Some people have asked me about some basic “how to” advice about getting into investing into Cryptocurrencies. I’ve previously written another post, called “Crypto-Currencies Are Here to Stay“, which gives some insight into the importance and significance of cryptocurrencies.
In this post, however, I wanted to give you some quick, easy tips on how to get started.
WHAT TO BUY
There are many different cryptocurrencies out there, each with strengths and weaknesses (and purposes). All are based on a form of blockchain technology and have electronic ledgers on which financial transactions (trades, buys, sells, transfers, etc.) are recorded.
The most popular, most prominent coin is the BITCOIN (“BTC”). This is the coin that most laypersons have probably heard of, if any. There are also other significant coins, like ETHEREUM (“ETH”), BITCOIN CASH (“BCH”), LITECOIN (“LTC”), RIPPLE (“XRP”), or MONERO (“XMR”), just to name some other major ones.
You may wish to consider purchasing several different coins based on their current market capitalization and value. Keep in mind, being very volatile, the given value of a coin changes constantly and rapidly, much more so than what you might be used to in other asset classes, like stocks, bonds, precious metals or real estate, etc.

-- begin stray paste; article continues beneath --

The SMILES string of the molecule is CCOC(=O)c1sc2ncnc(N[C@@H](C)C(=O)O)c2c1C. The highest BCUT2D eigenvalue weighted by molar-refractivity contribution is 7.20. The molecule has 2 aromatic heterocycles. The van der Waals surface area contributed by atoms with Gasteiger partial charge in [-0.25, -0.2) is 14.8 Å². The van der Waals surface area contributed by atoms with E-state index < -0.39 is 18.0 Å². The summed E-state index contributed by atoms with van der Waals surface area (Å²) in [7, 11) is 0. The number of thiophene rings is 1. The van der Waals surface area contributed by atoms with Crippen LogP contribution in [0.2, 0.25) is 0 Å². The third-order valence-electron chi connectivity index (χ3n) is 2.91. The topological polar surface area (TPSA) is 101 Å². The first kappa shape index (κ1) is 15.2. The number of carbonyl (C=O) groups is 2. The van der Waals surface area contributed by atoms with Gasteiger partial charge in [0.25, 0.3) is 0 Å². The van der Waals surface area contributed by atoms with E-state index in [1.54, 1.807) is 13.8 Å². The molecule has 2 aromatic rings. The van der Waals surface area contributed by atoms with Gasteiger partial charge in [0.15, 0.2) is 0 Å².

Based on various “crypto-experts” out there, a good sample allocation for your cryptocurrency holdings might look something like this:
- 50% in Bitcoin
- 25%-30% in Large-cap coins (top 10 or top 20)
- 20%-25% in Mid-cap or “other” coins (selection from top 50-100)
You can check the status and information of individual coins on places like “CoinCodex.com” or “CoinMarketCap.com” or “CoinCheckup.com”
Do your research, check out different coins, their purposes/uses, the projects and teams behind the coins, ….just as you would when you check out a stock or bond or ETF to invest in.
HOW AND WHERE TO BUY
Presently, in most parts of the world, you cannot buy cryptocurrency directly as there is no “issuing bank” per se. Some stock exchanges are preparing to offer investment-products (e.g. ETN’s or ETF’s) in the near future, in an effort to further ‘legitimize’ cryptocurrencies and attract large-scale institutional investors.
In most cases, you will need to sign up with a cryptocurrency exchange, establish an account (under “Know Your Customer” / KYC guidelines), and transfer some regular money (USD/CAD, British Pounds, Euro, etc.) from your ‘normal bank’ into this exchange platform, with which you can then purchase certain cryptocurrencies of your choosing.
Some of the most popular exchanges include:
(yes, there are others not listed here)
- Coinbase — good entry point for buying BTC, ETH, LTC and others
- Gemini — good entry point for buying BTC, ETH and LTC